I’ll have more to say in the future on the subject of why is nature beautiful. I’m not sure if I’ll post any more dead animal photos – rather not get a rep as “that dead animal photographer”. On the other hand I’ll probably have second thoughts when I see stuff in the woods that might not normally be thought of as typical fodder for photos.



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9 Responses to “Is Everything Beautiful?”

  1. suburbanlife Says:

    Mark – the term ‘beautiful’ is a qualifier which seeks to infer positive distinction on phenomena. ‘Ugly’ is its obverse. But in reality, there is a range of possibilities, stuff that ‘just is as it is’. Why would someone express that rusting implements are beautiful, but yet protest as ugliness an image of decay, as in your second shot of the cacoon, which is also an elegaic image, moving for the delicacy of the ribs, the lace of the perforated skin and the lividness of drying flesh?
    Think about it, we sequester the infirm, aging, mentally ill, physicallly disabled, because we do not accept that their presence is as inevitable as breathing, therefore their state being less desirable, we cling to sentimental notions of beauty and appropriateness, rightness. (She gets off her soapbox, now!) Just some thoughts your photos made me think. G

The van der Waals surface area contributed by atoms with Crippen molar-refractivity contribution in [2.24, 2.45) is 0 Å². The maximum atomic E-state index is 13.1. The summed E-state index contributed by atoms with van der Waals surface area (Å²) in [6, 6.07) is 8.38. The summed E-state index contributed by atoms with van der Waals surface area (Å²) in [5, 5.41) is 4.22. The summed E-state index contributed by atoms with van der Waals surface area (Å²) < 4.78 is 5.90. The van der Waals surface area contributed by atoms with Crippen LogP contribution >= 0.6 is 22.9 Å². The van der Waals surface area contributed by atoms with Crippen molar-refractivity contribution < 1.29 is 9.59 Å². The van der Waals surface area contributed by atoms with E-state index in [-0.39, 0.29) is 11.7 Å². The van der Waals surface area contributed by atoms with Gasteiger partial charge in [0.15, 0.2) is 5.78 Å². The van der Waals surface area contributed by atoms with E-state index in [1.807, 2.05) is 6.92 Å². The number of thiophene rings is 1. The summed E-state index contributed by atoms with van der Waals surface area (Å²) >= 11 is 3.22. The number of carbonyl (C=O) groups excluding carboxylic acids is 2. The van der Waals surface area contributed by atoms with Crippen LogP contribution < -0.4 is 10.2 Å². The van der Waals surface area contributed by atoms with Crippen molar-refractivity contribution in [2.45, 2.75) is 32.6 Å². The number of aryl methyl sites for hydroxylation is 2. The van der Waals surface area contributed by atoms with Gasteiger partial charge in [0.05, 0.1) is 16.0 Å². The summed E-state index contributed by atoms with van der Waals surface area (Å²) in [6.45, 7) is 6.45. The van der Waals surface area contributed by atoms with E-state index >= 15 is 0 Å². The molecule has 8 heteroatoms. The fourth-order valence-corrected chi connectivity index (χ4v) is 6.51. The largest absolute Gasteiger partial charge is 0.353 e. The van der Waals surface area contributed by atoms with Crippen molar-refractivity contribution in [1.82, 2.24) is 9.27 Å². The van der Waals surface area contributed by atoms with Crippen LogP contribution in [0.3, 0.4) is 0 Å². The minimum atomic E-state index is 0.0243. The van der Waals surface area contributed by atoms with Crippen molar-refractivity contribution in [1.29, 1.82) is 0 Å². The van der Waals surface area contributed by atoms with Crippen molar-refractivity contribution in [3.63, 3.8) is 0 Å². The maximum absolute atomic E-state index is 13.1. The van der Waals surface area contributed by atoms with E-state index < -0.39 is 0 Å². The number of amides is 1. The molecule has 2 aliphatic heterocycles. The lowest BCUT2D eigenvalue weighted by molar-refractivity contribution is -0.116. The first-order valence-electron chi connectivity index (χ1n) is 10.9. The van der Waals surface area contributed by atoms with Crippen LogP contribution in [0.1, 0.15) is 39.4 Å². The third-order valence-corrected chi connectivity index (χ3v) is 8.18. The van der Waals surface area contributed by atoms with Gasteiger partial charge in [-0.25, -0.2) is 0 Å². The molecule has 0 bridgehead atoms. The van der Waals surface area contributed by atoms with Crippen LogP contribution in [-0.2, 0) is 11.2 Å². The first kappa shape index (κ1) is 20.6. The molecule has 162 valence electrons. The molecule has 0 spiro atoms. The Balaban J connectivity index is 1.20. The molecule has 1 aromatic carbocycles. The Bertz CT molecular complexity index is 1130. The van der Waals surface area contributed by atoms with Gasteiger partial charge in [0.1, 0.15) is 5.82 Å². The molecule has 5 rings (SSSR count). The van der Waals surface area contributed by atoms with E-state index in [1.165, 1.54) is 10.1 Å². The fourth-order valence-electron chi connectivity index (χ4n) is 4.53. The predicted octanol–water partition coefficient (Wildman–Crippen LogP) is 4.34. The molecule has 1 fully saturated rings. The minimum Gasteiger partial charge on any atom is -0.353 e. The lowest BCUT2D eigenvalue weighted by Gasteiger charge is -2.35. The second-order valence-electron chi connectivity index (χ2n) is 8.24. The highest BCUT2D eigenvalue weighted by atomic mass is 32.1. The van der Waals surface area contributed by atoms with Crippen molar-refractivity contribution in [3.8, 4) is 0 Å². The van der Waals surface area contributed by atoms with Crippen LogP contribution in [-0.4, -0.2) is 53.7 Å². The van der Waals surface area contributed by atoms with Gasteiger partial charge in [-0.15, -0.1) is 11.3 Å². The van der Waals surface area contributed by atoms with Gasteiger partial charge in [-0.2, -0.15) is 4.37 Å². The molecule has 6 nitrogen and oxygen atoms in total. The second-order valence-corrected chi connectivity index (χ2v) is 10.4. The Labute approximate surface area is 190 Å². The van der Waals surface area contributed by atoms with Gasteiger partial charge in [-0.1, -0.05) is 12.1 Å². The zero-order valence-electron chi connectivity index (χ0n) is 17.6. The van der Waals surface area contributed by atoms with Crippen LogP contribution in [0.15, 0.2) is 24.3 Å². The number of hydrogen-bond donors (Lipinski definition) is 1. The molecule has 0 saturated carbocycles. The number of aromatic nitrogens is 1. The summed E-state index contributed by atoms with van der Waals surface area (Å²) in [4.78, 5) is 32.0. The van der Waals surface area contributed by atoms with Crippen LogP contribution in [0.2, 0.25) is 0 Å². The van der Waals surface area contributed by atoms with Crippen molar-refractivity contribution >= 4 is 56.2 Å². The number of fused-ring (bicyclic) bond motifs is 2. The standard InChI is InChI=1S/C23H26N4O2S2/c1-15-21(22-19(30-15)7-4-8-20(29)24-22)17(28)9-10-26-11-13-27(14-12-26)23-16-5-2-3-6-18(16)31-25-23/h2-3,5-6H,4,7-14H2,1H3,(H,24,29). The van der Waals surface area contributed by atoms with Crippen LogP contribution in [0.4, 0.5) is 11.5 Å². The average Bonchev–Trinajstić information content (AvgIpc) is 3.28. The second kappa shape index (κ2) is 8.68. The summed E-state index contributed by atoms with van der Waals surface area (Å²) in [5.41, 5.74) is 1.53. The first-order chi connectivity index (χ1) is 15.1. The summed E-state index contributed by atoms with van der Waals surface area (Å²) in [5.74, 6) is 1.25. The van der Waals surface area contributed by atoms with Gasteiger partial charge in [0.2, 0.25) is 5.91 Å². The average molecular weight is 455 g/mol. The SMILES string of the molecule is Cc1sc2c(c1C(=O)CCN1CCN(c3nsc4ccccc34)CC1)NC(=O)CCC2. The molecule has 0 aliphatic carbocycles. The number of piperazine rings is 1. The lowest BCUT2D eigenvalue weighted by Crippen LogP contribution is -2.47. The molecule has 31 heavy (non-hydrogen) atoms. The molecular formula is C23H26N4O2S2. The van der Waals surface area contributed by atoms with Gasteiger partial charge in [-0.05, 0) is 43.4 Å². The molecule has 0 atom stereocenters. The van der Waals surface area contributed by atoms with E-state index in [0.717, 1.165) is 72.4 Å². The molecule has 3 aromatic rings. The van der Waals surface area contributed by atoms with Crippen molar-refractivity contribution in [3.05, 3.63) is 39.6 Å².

2. forestrat Says:

    Thanks for the input, G.

    I certainly don’t have all the answers, but I love to learn and the subject of what is beauty strikes so deep into our hearts and minds and the world around us that it opens vast avenues for investigation and thought.


  3. fencer Says:

    I liked the abstract quality of the old garage shot… and rusty things have character for some reason.

    I found the racoon’s foot poignant and sad as an old distant relative’s passing. Life lived and gone away.

    The last photo is harder to deal with. There’s abstract qualities there too, but the reality of blood, death and decay overwhelm them.

    There’s that quote from Kurosawa: To be an artist means never averting your eyes.

    Although some artists feel they must wallow in that dimension. But here, I feel appreciative of your exploration…


  4. forestrat Says:

    Thanks, fencer.